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Autophagy Function and Dysfunction: Potential Drugs as Anti-Cancer Therapy

Department of Precision Medicine, University of Campania “L. Vanvitelli”, via L. De Crecchio, 7, 80138 Naples, Italy
Authors to whom correspondence should be addressed.
Cancers 2019, 11(10), 1465;
Received: 17 July 2019 / Revised: 25 September 2019 / Accepted: 26 September 2019 / Published: 29 September 2019
(This article belongs to the Special Issue Apoptosis in Cancer)
Autophagy is a highly conserved catabolic and energy-generating process that facilitates the degradation of damaged organelles or intracellular components, providing cells with components for the synthesis of new ones. Autophagy acts as a quality control system, and has a pro-survival role. The imbalance of this process is associated with apoptosis, which is a “positive” and desired biological choice in some circumstances. Autophagy dysfunction is associated with several diseases, including neurodegenerative disorders, cardiomyopathy, diabetes, liver disease, autoimmune diseases, and cancer. Here, we provide an overview of the regulatory mechanisms underlying autophagy, with a particular focus on cancer and the autophagy-targeting drugs currently approved for use in the treatment of solid and non-solid malignancies. View Full-Text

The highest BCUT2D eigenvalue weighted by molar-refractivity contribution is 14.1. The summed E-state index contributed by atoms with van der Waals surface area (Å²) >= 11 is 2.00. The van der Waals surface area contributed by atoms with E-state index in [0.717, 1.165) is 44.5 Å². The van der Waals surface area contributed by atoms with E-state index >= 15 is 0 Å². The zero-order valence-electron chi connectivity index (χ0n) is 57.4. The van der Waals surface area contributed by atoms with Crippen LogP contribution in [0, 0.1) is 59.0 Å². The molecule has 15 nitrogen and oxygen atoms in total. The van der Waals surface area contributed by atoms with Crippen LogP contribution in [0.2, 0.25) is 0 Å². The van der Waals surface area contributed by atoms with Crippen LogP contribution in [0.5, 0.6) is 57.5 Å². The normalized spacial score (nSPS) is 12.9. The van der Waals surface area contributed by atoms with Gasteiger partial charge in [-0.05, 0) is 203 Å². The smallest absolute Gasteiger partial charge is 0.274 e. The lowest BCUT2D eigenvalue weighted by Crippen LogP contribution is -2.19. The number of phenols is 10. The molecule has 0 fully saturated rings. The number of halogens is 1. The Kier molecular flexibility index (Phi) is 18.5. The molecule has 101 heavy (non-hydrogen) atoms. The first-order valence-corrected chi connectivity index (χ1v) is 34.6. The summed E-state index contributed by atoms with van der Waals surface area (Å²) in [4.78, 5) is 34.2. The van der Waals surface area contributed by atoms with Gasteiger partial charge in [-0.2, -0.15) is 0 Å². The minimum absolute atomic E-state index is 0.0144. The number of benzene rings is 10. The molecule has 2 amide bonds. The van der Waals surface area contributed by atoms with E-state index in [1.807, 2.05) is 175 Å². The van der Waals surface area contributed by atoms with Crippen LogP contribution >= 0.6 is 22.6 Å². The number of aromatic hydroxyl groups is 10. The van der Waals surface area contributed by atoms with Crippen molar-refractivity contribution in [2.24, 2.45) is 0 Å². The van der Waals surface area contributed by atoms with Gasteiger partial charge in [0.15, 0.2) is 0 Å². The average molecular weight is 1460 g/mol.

Keywords: autophagy; cancer; apoptosis; chloroquine; mTOR inhibitors; drugs autophagy; cancer; apoptosis; chloroquine; mTOR inhibitors; drugs
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Cuomo, F.; Altucci, L.; Cobellis, G. Autophagy Function and Dysfunction: Potential Drugs as Anti-Cancer Therapy. Cancers 2019, 11, 1465.

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